Building the Evidence – Project Summaries – LINK –LINKing Refugee Youth and Families to Positive Social Supports

Building the Evidence – Project Summaries – LINK –LINKing Refugee Youth and Families to Positive Social Supports Version PDF (231KB)
Table of contents


LINKing Refugee Youth and Families to Positive Social Supports (LINK) is an innovative program designed to prevent the involvement of refugee youth in criminal and gang-related activity.

The National Crime Prevention Centre (NCPC) defines innovative as prevention programs that test new approaches, theories and interventions with at-risk populations. They are based on a strong theoretical framework that links the proposed intervention to the risk factor(s), target population and desired outcomes. Innovative projects verify changes through limited research design and require causal confirmation using appropriate experimental techniques. These programs are recognized and encouraged with the caution that they be carefully evaluated.Footnote 1

Public Safety Canada's National Crime Prevention Strategy provided funding to implement the LINK pilot project in Winnipeg, Manitoba between September 2009 and March 2013. LINK was implemented by the Newcomers Employment and Education Development Services (N.E.E.D.S.) Inc. and assisted 229 youth.


LINK participants were referred to N.E.E.D.S. by the Manitoba Interfaith Immigration Council, Winnipeg's largest settlement agency, through their “Welcome Place” temporary housing residence. Referrals were made within two weeks of arrival in Canada.

Youth referred to the program underwent an assessment of risk and those who participated in the program were between 12 and 18 years and were deemed at risk of involvement in gang activity due to factors such as:

Among the youth accepted into the LINK project, those assessed at the highest risk were identified and provided with additional components of intensive programming, as described below.

All the participants had Government Assisted Refugee (GAR) status, 47% had prior exposure to trauma and violence and, according to self-reports, none of them had a prior record of offending. The LINK program engaged both male and female youth, with 119 female and 110 male clients making up the total in the pilot project. Thirty-five of the participants fell in the highest risk category. Although GAR youth are accepted from various countries around the world, the majority of the LINK participants came from Congo, Bhutan, Somalia, Iraq, Ethiopia, and Afghanistan.

Key Elements of the Program

The LINK program has six components provided over one year. All participants received the first four components while those assessed at the highest risk received all the components and had their families involved.

  1. Education on Canadian Society – each client participated in 60 hours of workshops designed to provide information on Canada and to help reduce isolation and increase success at school, home and with peers.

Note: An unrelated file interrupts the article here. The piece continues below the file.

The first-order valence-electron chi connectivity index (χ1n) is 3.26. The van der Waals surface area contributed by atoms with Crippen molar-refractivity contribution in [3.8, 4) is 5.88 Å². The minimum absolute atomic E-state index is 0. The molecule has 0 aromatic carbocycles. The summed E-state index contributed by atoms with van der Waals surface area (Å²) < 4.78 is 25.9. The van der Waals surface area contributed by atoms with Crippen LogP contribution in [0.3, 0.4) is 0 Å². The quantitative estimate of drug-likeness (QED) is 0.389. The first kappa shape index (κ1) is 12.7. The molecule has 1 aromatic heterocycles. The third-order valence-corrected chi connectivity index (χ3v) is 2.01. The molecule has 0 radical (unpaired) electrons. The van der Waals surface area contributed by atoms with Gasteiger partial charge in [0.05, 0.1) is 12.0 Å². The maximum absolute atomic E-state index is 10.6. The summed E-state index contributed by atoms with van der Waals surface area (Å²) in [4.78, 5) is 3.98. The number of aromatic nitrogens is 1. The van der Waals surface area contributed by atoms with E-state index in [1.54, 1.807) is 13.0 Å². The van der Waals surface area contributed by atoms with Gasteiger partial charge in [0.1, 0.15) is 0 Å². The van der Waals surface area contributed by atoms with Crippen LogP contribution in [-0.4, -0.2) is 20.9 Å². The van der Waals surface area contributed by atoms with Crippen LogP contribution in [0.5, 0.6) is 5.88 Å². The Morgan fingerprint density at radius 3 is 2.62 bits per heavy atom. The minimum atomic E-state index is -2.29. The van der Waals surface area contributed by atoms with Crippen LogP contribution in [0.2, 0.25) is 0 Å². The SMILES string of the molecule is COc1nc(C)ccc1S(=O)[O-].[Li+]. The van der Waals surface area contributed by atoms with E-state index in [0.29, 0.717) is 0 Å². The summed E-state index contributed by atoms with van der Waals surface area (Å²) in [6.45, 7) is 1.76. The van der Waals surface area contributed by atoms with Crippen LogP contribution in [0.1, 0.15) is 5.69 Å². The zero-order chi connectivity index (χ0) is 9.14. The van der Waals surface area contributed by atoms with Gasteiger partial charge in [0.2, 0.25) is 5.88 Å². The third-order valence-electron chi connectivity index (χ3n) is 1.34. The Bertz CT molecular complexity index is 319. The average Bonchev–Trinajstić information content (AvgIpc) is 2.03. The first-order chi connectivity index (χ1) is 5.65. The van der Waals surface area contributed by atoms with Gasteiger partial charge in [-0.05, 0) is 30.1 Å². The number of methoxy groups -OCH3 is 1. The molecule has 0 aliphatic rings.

2. Mentorship – participants received 72 hours of one-on-one or group-based mentoring designed to introduce them to community resources, provide social and emotional support and supervision, and provide positive adult role models for youth.
  3. Educational Support to increase chances of success in school – Activities included LINK staff liaison with teachers and administrative school staff, in‑school visits to provide support, advice, and cultural information.
  4. Recreational Activities – designed to decrease isolation and loneliness and increase the development of positive peer relationships.
  5. Family mentorship – designed to provide opportunities to strengthen parent-child bonds and reduce the risk of developing intergenerational cultural conflict. LINK matched families of higher risk participants with Canadian families. The families met on a regular basis to attend workshops and activities.
  6. Referrals – Many of the refugee families participating in LINK had experienced severe trauma before arrival in Canada. Referrals to counseling and mental health services, cultural associations, housing, employment, and education supports were important aspects of the LINK project.


Three full-time staff (one Coordinator, one Curriculum Facilitator, and one Mentorship Facilitator) and two part-time (20 hour/week) support employees implemented the LINK program.

Staff were required to have:

Fifty percent (50%) of LINK employees had non-Canadian (African) origins and, on average, were fluent in three languages.

Monthly training for staff was provided on issues such as legal boundaries for working with children and youth and strategies to help young newcomers integrate.

One hundred and eight (108) volunteers were involved in the LINK project and interpreters were hired when needed to help run the activities.

All mentors had to undergo screening through a Criminal Record Check as well as a Child Abuse Registry Check to ensure they were a proper fit for the program, and a Mentorship Training Manual was developed (33 training sessions took place, with an average of five mentors in each session).


LINK relied on many partners including:


Implementation Observations


The total cost of implementing the LINK project was $2,234,949 (53% funded by the NCPC).

The main in-kind contributions came from the Newcomers Education and Employment Development Services Inc. (N.E.E.D.S.), the Province of Manitoba, Winnipeg Harvest, and Momenta.

Additional financial contributions were provided by the Child Nutrition Council of Manitoba (CNCM).


Citizenship and Immigration Canada (CIC) has fully adopted the LINK program and will be providing funding for at least the next two years.

Sponsoring Organization Contact Information

N.E.E.D.S. Inc.
251-A Notre Dame Avenue
Winnipeg, Manitoba, Canada
R3B 1N8
Phone: 204-940-1260
Fax: 204-940-1272

End Notes

1 Promising and Model Crime Prevention Programs - Volume I, 2008

Date modified: